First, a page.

A couple of weeks ago, a friend pointed me towards this post by Mad Marvel Girl. The post basically asks, what are your three stories — the stories of your heart? The stories that grip you and don’t let go, which you could read or watch over and over, and why? It’s not about how good the text is, it’s about the actual story, the part that makes your heart happy.

As one very smart friend of mine paraphrased, what are the stories which, if every other story was a riff off them, you’d still be pretty happy with?

I’ve been thinking about this on and off since. I’ve managed to come up with two.

Star Wars. (If I must be more specific, The Empire Strikes Back.) There are a lot of general things I love about the trilogy: the space opera backdrop, the rag-tag band of rebels taking out a much more powerful enemy,1 the epic scope of world-building, the fact that the movies are fun before all else. But let’s face it: for me, the big, big thing is Leia and Han. I love Leia and Han. Or rather, I love Leia, and am in love with Han.

About my love of Princess Leia: I love that she’s making serious contributions to the rebellion even before the movies start. She’s a leader, and she’s good at it. Once captured, she remains defiant (“I should have recognized your foul stench when I was brought on board.”). Even when she’s the one being rescued, she’s still perfectly able to grab a weapon and kick down an exit where one doesn’t exist. She can run around and do the action hero thing, as well as the pretty, dress-wearing, traditional fantasy princess thing. She’s smart, she’s angry, and she kicks ass. I adore her.

Han… well, he’s my fictional type. Smug. A rogue with a heart of gold. Not necessarily nice, but certainly nice to look at. He can do bad things, but generally does the right thing in the end. And smug. Did I mention that? My first fictional crush, when I was about five, was Peter Venkman in the Real Ghostbusters cartoon; I have no idea how I was wired to find smug jack-ass-ery particularly attractive, but it is absolutely typified by Han Solo.

Beyond anything else, the story of the two of them falling in love while snarking at each other and having adventures speaks to my soul. The Empire Strikes Back is my idea of a perfect romance.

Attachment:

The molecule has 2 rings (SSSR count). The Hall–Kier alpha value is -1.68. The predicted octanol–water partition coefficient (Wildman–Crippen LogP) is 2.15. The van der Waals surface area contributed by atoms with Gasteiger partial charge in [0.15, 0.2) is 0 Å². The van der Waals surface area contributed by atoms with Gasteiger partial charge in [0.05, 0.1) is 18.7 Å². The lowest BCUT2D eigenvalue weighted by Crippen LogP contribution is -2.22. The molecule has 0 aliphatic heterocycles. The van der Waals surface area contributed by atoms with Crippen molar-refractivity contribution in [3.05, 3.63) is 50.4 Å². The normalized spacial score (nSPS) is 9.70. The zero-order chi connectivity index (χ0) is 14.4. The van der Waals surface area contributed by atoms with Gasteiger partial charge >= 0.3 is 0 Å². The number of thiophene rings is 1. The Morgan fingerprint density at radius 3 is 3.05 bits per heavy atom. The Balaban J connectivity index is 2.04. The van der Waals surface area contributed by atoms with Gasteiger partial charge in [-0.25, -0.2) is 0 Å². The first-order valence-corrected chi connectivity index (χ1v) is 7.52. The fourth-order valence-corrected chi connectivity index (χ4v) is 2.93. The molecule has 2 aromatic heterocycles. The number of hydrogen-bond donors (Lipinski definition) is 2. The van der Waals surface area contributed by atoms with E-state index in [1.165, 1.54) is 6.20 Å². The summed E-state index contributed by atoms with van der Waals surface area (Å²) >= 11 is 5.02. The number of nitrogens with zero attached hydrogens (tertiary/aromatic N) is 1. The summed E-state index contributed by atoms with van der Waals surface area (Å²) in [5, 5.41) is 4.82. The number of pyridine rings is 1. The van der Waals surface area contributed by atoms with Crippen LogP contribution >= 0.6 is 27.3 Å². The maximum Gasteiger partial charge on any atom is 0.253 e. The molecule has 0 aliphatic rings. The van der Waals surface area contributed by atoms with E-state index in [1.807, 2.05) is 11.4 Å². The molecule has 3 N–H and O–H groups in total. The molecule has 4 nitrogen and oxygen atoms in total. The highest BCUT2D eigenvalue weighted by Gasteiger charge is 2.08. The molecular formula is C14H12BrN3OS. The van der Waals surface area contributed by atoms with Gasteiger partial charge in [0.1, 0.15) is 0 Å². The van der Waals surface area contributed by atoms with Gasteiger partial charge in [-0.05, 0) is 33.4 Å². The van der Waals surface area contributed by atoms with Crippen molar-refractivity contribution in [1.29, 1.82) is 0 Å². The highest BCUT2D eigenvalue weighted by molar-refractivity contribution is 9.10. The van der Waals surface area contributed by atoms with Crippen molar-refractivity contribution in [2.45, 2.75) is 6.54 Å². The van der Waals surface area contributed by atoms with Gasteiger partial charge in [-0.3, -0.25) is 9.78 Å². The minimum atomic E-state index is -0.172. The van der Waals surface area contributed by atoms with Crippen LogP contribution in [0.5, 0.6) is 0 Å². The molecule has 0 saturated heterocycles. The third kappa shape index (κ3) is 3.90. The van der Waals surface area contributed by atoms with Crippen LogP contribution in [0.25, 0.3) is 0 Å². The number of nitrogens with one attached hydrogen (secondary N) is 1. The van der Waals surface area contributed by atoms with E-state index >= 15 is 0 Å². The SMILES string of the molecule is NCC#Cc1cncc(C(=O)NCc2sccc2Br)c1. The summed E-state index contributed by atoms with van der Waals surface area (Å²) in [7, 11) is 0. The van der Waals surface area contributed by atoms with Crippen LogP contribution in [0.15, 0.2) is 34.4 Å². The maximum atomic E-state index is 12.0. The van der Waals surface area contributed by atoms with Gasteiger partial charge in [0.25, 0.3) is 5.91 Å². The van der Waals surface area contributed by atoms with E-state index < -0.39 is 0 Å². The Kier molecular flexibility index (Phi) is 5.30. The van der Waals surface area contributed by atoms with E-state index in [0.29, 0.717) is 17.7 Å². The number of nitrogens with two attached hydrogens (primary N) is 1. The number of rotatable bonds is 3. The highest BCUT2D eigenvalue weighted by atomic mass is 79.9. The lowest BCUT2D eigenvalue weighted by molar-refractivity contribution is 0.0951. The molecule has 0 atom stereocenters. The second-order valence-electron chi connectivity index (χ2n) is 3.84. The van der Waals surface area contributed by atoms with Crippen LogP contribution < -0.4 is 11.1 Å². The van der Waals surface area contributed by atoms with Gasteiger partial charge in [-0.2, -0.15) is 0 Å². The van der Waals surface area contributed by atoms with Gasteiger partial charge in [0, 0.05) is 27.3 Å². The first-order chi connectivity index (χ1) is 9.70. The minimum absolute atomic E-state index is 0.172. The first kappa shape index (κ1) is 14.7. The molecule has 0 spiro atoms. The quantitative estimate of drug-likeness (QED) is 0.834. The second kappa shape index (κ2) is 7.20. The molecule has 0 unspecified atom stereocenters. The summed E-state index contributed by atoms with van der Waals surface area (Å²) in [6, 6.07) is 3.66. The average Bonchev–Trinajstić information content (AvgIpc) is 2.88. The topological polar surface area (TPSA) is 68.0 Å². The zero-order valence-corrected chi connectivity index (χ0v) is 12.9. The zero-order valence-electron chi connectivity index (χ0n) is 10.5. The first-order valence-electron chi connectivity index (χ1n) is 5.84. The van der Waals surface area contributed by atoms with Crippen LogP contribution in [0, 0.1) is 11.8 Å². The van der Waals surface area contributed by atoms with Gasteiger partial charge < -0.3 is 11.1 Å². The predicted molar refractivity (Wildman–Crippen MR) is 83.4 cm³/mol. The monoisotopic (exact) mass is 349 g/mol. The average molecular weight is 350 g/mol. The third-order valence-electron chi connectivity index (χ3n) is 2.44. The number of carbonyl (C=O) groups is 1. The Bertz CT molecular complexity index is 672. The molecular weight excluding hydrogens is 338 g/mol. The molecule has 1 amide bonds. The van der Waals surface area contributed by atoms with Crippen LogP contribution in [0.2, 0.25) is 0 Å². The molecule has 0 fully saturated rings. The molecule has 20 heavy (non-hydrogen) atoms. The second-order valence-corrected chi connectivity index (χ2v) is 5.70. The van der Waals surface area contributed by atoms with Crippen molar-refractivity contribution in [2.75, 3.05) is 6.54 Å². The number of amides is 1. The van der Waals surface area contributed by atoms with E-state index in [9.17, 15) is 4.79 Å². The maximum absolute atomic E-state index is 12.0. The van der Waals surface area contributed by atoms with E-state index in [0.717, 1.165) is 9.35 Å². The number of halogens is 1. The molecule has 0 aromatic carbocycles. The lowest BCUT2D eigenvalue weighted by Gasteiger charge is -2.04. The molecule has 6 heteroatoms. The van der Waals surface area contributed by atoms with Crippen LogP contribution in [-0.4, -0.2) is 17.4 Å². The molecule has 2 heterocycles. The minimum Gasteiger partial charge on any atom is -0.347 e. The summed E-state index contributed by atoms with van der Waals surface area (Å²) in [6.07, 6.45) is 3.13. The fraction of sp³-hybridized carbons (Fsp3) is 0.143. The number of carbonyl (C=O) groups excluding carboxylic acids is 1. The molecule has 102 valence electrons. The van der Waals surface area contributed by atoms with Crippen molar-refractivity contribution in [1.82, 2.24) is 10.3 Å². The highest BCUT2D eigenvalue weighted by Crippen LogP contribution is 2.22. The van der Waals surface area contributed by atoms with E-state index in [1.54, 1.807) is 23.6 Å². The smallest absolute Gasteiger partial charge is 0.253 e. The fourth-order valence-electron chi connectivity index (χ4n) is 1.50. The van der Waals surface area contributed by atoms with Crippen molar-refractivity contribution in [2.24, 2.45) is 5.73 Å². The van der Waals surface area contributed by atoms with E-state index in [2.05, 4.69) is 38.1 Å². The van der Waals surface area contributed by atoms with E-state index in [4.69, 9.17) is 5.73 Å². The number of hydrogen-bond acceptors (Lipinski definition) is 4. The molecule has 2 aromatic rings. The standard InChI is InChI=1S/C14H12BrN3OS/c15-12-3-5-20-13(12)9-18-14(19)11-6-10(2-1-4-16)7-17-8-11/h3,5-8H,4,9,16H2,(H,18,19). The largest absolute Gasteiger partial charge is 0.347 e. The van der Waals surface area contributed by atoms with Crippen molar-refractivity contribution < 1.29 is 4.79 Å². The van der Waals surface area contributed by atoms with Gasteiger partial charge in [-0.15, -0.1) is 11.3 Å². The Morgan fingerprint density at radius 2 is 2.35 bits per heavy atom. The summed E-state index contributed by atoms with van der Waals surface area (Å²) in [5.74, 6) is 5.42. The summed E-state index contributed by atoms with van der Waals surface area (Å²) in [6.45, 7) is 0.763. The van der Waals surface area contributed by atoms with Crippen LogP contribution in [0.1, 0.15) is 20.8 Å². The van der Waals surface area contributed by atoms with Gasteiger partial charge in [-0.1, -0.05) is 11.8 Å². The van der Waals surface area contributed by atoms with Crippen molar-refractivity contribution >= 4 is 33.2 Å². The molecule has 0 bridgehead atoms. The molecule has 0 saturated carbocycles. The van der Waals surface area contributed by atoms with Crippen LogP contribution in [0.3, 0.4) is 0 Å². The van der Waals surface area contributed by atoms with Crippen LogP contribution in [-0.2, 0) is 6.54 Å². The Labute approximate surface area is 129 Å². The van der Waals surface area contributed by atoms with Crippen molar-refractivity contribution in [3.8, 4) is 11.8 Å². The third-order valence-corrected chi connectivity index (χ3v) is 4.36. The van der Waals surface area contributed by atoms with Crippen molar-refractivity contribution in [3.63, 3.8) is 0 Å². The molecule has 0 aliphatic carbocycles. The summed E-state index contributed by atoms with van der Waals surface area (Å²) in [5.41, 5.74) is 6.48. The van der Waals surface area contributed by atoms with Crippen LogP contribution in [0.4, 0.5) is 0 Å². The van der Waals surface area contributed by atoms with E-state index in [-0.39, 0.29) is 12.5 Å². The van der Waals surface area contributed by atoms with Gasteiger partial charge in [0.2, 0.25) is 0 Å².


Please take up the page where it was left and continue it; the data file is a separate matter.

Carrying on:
To sum up: a kick-ass woman and the smug guy she loves (and often rescues). 2 If they starred in every story, I would be a happy camper indeed.

My other story is Arrows of the Queen by Mercedes Lackey. I’m amazed it took me this long to realize that, actually, as I’ve read that book at least fifteen times. I first read it when I was in fifth grade, and even though, as an adult, I can spot plenty of flaws in it, it’s still among my all-time favorites and I reread it every couple of years.

In it, our hero, Talia, runs away from the home where she’s always been unloved and unappreciated, gets Chosen, is swept off to Valdemar’s capital city and thrust into circumstances she doesn’t fully understand. But once she’s there, by way of tenacity and hard work (plus being super-duper-special) she overcomes the odds and makes it, proving to both herself and the world in general that she’s truly deserving of her new-found status.

Or, in other words, a girl who feels awkward and out of place — particularly because she’s bookish and none too feminine — is just sure she can do and be more than anyone realizes, if only she gets the chance! And when the chance comes, even though it’s hard, she’s plucky and determined! And in the end, she succeeds! Hooray! 3

It isn’t a complex story, but look, there’s a reason I not-so-secretly love Mary Sues. The story, simply as a story, speaks directly to my id. But it gets me in Arrows of the Queen in particular, I think because when I was 11, I identified so strongly with Talia. Ultimately, I don’t need the story to be about someone bookish, or even about a girl,4 because it’s the I’m-something-more leading to plucky determination leading to success! that gets me. I could happily read that over and over again. I have read that over and over again.

I think, if it came down to it and I absolutely had to pick one character archetype over the other, it would be Leia over Talia. But maybe that isn’t a surprise, either. I identify with Talia in ways that reflect who I am: someone who often feels awkward and out of place, who wants to do and accomplish more, even though I don’t know how or even, really, what I want to do. I want to be part of something important, something that matters, even though I haven’t figured out what yet. But that’s where Leia already is, where she starts her story. Maybe it’s just that ultimately, I’d rather read stories about what I aspire to than what I am now.

Especially if I get Han Solo in the end. Just sayin’.

(Unrelated ETA: upgraded WordPress, fiddled with plugins. Threaded commenting should now exist. And possibly automatically posting to Facebook. So if this shows up there… Hi!)

  1. My all-time favorite stand-alone movie is Newsies, so really, variations on a theme…
  2. See also: Veronica Mars and Logan Echolls of Veronica Mars season one; Aeryn Sun and John Crichton of Farscape.
  3. See also: essentially every coming of age story ever, particularly in fantasy and scifi, up to and including Star Wars itself.
  4. Interestingly, though, the Leia archetype for me does have to be about a girl. I’ll happily read a story about a male leader who kicks ass and takes names, and have a lot of fun doing so — but it generally won’t grab me the same way it would if the character were female.

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